Election debate on seniors issues in Sudbury
Posted: September 1, 2021
(August 31, 2021)
By: Alana Everson, CTVNewsNorthernOntario.ca Videojournalist
Sudbury – Issues facing seniors in the Sept. 20 federal election were the focus of a debate in Sudbury Tuesday. The groups CARP and Friendly to Seniors Sudbury hosted the event.
“Both are advocacy groups for seniors and, as most of us know, there are more seniors in Sudbury relative to population than any other city in Ontario — and seniors vote,” said John Lindsay, the interim chair of CARP and the president of Friendly to Seniors Sudbury.
The Ontario Health Coalition Sudbury chapter wants to phase out for profit long term care in favour of public ownership and points to what happened in the pandemic.
“There were the most deaths that happened in long term care happened in for-profit facilities,” said Dot Klein, of the coalition.
Candidates were give the opportunity to respond.
“The divide between the devastation was actually quite clear – for-profit homes performed so much worse than public … owned homes,” said Andreane Chenier, the Nickel Belt NDP candidate.
“And so the NDP we are committed to removing the profit from healthcare.”
“The issue is ensuring that there is accountability, there is standards and the federal government has stepped up to the plate,” said Marc Serré, Liberal incumbent in Nickel Belt. “We have put over $3 billion on the table,” said Marc Serré.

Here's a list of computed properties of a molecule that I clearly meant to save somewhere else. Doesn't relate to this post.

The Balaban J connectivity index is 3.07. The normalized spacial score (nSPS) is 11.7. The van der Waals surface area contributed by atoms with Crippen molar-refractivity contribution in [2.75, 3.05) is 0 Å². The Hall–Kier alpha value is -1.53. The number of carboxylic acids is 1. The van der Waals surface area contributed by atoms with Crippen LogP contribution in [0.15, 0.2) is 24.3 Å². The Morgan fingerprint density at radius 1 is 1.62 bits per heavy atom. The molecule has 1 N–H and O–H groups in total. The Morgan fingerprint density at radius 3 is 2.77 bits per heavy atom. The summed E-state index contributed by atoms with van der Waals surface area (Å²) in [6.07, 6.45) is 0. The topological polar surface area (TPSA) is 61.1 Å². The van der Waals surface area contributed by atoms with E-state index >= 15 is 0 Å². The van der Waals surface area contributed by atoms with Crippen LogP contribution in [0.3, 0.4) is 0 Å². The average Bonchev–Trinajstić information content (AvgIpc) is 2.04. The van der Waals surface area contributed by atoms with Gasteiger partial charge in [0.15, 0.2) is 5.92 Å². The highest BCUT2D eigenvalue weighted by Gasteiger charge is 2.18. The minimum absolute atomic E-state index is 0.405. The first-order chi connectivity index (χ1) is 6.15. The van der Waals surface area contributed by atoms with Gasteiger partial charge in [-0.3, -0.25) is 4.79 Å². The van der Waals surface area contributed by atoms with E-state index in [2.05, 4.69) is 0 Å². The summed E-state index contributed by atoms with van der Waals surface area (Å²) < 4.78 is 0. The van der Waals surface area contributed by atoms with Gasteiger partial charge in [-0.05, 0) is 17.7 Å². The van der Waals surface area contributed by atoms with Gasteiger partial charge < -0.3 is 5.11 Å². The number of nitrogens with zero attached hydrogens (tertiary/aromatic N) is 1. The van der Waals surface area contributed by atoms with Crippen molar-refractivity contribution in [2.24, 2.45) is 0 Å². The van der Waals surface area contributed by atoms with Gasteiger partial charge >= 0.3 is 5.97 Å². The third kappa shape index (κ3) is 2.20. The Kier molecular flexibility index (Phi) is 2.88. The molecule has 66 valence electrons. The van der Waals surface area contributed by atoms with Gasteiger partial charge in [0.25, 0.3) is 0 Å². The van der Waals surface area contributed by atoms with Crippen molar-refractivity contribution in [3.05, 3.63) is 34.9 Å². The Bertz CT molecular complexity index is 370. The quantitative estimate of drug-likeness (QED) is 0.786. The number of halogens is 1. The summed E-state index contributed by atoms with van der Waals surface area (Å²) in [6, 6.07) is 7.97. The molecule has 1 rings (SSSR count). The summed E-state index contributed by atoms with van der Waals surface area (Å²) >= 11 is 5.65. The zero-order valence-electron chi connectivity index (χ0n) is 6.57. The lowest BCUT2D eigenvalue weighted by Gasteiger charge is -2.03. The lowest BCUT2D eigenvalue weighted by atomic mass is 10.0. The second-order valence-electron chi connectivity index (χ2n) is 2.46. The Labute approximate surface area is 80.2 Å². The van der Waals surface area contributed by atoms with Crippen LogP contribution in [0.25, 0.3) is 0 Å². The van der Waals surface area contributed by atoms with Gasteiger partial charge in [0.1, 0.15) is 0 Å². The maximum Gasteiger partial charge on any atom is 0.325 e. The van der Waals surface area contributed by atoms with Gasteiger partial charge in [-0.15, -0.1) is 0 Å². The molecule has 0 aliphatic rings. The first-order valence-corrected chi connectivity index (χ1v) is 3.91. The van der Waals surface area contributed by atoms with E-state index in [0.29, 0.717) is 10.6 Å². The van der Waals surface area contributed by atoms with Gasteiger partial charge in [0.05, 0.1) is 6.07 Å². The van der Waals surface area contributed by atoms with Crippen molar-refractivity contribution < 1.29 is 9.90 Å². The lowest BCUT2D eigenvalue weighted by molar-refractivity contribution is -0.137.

“We will be hiring more personal care workers — 50,000 more — across Canada. We will also be increasing the wages,” said Viviane Lapointe, the Sudbury Liberal candidate.
“Private public partnerships can work, but the key is regulation and robust funding mechanisms to ensure that whatever model of long term care provinces chooses to pursue, that they are supported,” said Charles Humphrey, the Nickel Belt Conservative candidate.
Candidates were also asked if they support national pharmacare.
“No one should be forced to choose between the medicine that they need and their next meal, so we definitely support pharmacare,” said Nadia Verrelli, the Sudbury NDP candidate.
“National pharmacare is not a project that we need to get moving now,” said Ian Symington, the Sudbury Conservative candidate. “I don’t think there is a lot of money in this country. We are in heavy deficits.”
Concerns were also raised about skyrocketing real estate prices, high rents and the cost of living in long term care.
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